MERCEDES-Benz will take public a plan for a new range of rugged SUV models at the 2012 Los Angeles motor show next week with the unveiling of its new Ener-G-Force concept car - an imposing seven-seater that, in kitted-up Highway Patrol Vehicle guise, also provides the centrepiece for the German car maker's entry into this year's Los Angeles Design Challenge.
Mercedes-Benz officials won't be drawn on specifics just yet, but high-placed company sources suggest the Ener-G-Force is the forerunner to a new three-strong line-up of Land Rover-rivalling off-roaders likely to join the German car maker's line-up in coming years, based around existing platforms and driveline combinations, including a long-awaited replacement for the iconic G-Class in production since 1979.
"The Ener-G-Force invokes the genes of the G-class. It could also be a clue about a new beginning for the off-road design idiom of Mercedes-Benz," says Gorden Wagener, head of Mercedes-Benz design, in tacit reference to the new line-up, which would compliment next year's new price-leading GLA along with the existing GLK, M-class and GL-class as well as a sporting version of the M-class flaunting a uniquely designed body due out in 2014.
Styled at Mercedes-Benz's advanced design studio in Carlsbad, California, the Ener-G-Force updates the functional go-anywhere appearance of the 33-year-old G-class with a bold new look that provides clues to how the company's new SUV line-up, which has been conceived to include compact, mid-size and luxury variants in a move aimed at providing broad customer appeal, may appear if current proposals being mulled over by chairman Dieter Zetsche and the rest of the Mercedes-Benz board receive the thumbs up.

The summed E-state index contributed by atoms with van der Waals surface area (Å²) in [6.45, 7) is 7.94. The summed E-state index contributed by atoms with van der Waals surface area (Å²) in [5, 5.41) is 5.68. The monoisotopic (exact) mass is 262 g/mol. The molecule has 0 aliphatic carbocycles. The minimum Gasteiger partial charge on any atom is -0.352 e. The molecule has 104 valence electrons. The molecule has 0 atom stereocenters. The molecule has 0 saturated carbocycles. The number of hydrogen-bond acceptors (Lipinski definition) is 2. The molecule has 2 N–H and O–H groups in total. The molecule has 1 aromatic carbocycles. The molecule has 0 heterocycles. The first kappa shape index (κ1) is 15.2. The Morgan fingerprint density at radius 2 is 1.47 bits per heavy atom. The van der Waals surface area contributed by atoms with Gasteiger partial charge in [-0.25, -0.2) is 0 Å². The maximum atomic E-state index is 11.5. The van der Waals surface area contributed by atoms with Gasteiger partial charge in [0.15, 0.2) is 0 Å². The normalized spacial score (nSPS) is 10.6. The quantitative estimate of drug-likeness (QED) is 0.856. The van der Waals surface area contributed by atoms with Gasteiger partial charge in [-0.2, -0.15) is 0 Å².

Among the styling elements that distinguish the modern-day G-class is a soft front mask similar in concept to that adorning original. It houses a broad four-slate grille dominated by a three-pointed star emblem and distinctive LED headlamps whose slim-line horizontal design combines with a highly technical wing-shaped bumper assembly with integral winch to widen the concept visually.
As on the first-ever Mercedes-Benz off-roader, the indicators are mounted atop the front wings to provide positioning reference in tricky conditions away from the bitumen. They bookmark a raised bonnet that uses a letterbox-like opening along its leading edge for added engine cooling.
Further back, there are pumped-up wing panels providing for plenty of wheel travel, an upright windscreen, high waistline, shallow glass house with recessed side windows, one-piece tailgate hinged within the roof and a rear bumper that mirrors the look of that up front.
As Mercedes-Benz's entry for this year's Los Angeles Design Challenge, which imagines a Highway Patrol Vehicle for the year 2025, the Ener-G-Force proposed driveline consists of four wheel-mounted hydrogen-powered electric motors. Water held in containers on the roof and a so-called Hydro-Tech Converter provide electricity stored in batteries within the concept car's broad sills, which also act as tread plates. Mercedes-Benz projects a range of up to 800 kilometres.
Also included is an off-road application of Mercedes-Benz's new magic ride system called Terra Scan. It uses a camera to detect the surrounding terrain and alter the spring, damper and traction control parameters accordingly in a process aimed at providing optimal levels of traction, both on- and off-road.
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